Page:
For more information and for tickets to any of APAC’s 2019-20 productions, visit www.apacny.org
Sizzling King Oyster Mushrooms at Veggie Lin Garden
Vegetarian Asian restaurants have always been magical places to me.
I’ve been on a plant-based diet my whole life, and while normally I am exiled to a tiny box at the back of a menu, it’s liberating when I get to have a whole menu at my disposal. When I get to bask in the fancy-looking, theatrically plated dishes instead of the same old Buddha’s Delight every single time.
Which is why I was so excited walking home a few weeks ago and I saw a sign for Veggie Lin Garden, a new vegan Chinese restaurant just a few steps from my subway stop. While I wouldn’t trade the food scene in Astoria for the world, there aren’t a ton of places around here that have more than one or two decent vegetarian (let alone vegan) entrée options, so I was excited to see a newcomer to the neighborhood and check it out with Jonah.
As we ordered and took in the simple, tasteful décor of teal and artificial plant life, we sipped on hot tea and munched on a tiny tray of pickled veggies.
We started with the barbecue veggie ribs, which weren’t super rib-like visually, but had a nice barbecue flavor full of sweet umami notes. I liked the taste, but the tiny chunks made them a bit challenging to eat.
But the starter that really impressed me was the wonton soup, the sort of thing that I usually never get to enjoy at most Chinese restaurants, as wontons are usually stuffed with pork swimming in a chicken broth. The broth here was extremely flavorful without being overly salty, and the soy protein and veggie-filled dumplings were deliciously delicate. I can definitely see myself returning for this on a rainy day, along with their vast array of other soup offerings, including pumpkin and veggie shark fin.
Remember when I told you I loved being able to order the fancy-looking dishes? I was utterly not prepared for the entrance Mango Madness, which was served with two halves of a hollowed out mango as a garnish that formed a sort of crown around a mixture of soy chicken, peppers, peas, and mango. The Sizzling King Oyster Mushrooms also made a pretty dazzling first impression, with steam wafting up from the hot skillet.
What I appreciated about both entrees was that the sauces were flavorful, but they didn’t overwhelm the delicately cooked veggies. The juicy discs of mango contrasted nicely with the denser, chewy mock chicken pieces. The oyster mushrooms of the other dish were a pleasant surprise. Typically when I eat oyster mushrooms, they are mainly the thin, delicate ones with floppy tops. These on the other hand, were the larger, king trumpet variety, with a large stem that here cut into thick, soft wedges that, when cooked, took on a pleasant, rubbery texture that I understand is close to seafood (I only know this because I once used them to make vegan clam chowder). The other fun textural surprise in the mushroom dish were crunchy little chunks of jicama.
This visit we both got entrees involving mock chicken but I look forward to seeing their take on mock duck, seitan beef and veggie prawns. And honestly, I loved their veggies so much I may just skip the fake meat all together next round. The one frustration I have at a lot of these vegetarian Chinese places like Buddha Bodai and others is that the sweet, oily sauces and the proteins can get a bit overwhelming, and I leave feeling bloated and in a food coma. The dishes here had lighter and fresher, and yet still filling and substantial. As a Midwesterner, I was happy to see hearty portions, more than enough to share or bring to work as leftovers the next day.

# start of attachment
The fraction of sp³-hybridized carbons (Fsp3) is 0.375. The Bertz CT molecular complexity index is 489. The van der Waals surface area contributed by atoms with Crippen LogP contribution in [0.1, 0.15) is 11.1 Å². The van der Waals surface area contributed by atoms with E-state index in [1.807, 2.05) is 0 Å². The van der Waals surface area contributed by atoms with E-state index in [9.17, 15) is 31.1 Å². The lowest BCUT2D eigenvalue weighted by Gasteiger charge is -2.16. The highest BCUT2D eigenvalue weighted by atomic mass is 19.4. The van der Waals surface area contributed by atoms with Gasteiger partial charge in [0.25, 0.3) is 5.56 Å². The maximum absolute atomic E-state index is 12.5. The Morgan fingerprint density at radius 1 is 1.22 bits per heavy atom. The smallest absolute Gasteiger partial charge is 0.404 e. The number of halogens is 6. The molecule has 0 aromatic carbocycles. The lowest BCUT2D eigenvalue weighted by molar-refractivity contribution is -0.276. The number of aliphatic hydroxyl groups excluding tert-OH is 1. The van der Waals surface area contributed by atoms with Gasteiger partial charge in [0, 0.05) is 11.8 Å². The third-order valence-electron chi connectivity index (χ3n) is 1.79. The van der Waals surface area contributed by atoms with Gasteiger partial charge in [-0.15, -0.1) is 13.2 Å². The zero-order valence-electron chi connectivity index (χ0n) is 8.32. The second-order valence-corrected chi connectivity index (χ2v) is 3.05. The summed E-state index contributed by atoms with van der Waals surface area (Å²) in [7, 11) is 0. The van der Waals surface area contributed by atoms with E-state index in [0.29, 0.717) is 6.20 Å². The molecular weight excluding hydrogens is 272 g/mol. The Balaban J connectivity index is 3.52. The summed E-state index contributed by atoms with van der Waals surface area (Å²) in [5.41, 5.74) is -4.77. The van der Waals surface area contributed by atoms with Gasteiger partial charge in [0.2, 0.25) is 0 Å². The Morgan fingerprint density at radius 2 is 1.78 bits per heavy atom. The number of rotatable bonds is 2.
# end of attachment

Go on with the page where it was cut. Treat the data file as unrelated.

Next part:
Overall, great first impression, and welcome to the neighborhood!
Veggie Lin Garden
Astoria, NY 11103
On Friday, November 1st, Matt Koff will release his debut comedy album, Who’s My Little Guy? Koff will be celebrating at QED in Astoria along with famed comics Jo Firestone (The Tonight Show), Ronny Chieng (The Daily Show, Crazy Rich Asians), Matt Wayne (Comedy Central) and Brendan McLaughlin (Best Week Ever). Fans know Matt from his writing on Comedy Central’s The Daily Show with Trevor Noahand The Daily Show with Jon Stewart, for which he won an Emmy, as well as his stand-up appearances on Adam Devine’s House Party and The History Channel’s I Love the 1880s. After doing comedy for over a decade, Matt decided it was time to fulfill his dream of releasing an album because his therapist told him to shut up and do it already.
As a late-night TV show writer, Matt typically deals with current events, so for Who’s My Little Guy? he wanted to shift gears and delve into more personal experiences, like what it’s like breaking your arms in a bicycle accident in New York City, getting fired from a game show, having a neurotic mother who believes that every day may be your last, and how awkward it can be to celebrate Christmas when you’re a Jew. Recorded at Union Hall in Brooklyn, Who’s My Little Guy? provides an escape from the times we live in by offering a delightfully strange comedy experience.
More about Matt Koff
Matt Koff is an Emmy-winning television writer and stand-up comedian from Westchester, NY. He currently writes for The Daily Show With Trevor Noah. He’s also written for The Daily Show with Jon Stewart. When Matt isn’t writing jokes, he is saying them into microphones at comedy venues throughout New York City. Additionally, Matt has written for IFC’s Onion News Network, Comedy Central’s Onion SportsDome, and the White House Correspondents’ Dinner with Hasan Minhaj. He is also genuinely flattered that you’ve read this far.
As a stand-up, Matt has appeared on Adam Devine’s House Party on Comedy Central and The History Channel series I Love the 1880s. He has toured with John Oliver, Michael Ian Black, and Bo Burnham. When Matt is not doing stand-up, he is usually eating a gyro in the rain.